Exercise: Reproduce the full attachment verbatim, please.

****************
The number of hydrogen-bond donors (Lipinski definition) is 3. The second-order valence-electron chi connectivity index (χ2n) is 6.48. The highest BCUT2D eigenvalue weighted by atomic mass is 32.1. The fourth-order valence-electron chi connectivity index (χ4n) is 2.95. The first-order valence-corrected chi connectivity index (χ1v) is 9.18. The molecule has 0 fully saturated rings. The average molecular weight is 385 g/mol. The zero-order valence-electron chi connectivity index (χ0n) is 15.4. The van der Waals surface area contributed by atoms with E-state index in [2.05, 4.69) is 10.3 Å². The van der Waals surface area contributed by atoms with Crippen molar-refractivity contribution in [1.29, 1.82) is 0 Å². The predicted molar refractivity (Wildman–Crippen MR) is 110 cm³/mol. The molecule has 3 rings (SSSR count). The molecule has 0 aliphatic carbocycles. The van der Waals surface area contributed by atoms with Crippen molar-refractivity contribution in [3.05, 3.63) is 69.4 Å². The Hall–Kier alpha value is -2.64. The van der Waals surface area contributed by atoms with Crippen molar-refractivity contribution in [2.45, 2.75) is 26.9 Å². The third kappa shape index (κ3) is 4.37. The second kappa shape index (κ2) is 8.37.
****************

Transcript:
The number of hydrogen-bond donors (Lipinski definition) is 3. The second-order valence-electron chi connectivity index (χ2n) is 6.48. The highest BCUT2D eigenvalue weighted by atomic mass is 32.1. The fourth-order valence-electron chi connectivity index (χ4n) is 2.95. The first-order valence-corrected chi connectivity index (χ1v) is 9.18. The molecule has 0 fully saturated rings. The average molecular weight is 385 g/mol. The zero-order valence-electron chi connectivity index (χ0n) is 15.4. The van der Waals surface area contributed by atoms with E-state index in [2.05, 4.69) is 10.3 Å². The van der Waals surface area contributed by atoms with Crippen molar-refractivity contribution in [1.29, 1.82) is 0 Å². The predicted molar refractivity (Wildman–Crippen MR) is 110 cm³/mol. The molecule has 3 rings (SSSR count). The molecule has 0 aliphatic carbocycles. The van der Waals surface area contributed by atoms with Crippen molar-refractivity contribution in [3.05, 3.63) is 69.4 Å². The Hall–Kier alpha value is -2.64. The van der Waals surface area contributed by atoms with Crippen molar-refractivity contribution in [2.45, 2.75) is 26.9 Å². The third kappa shape index (κ3) is 4.37. The second kappa shape index (κ2) is 8.37.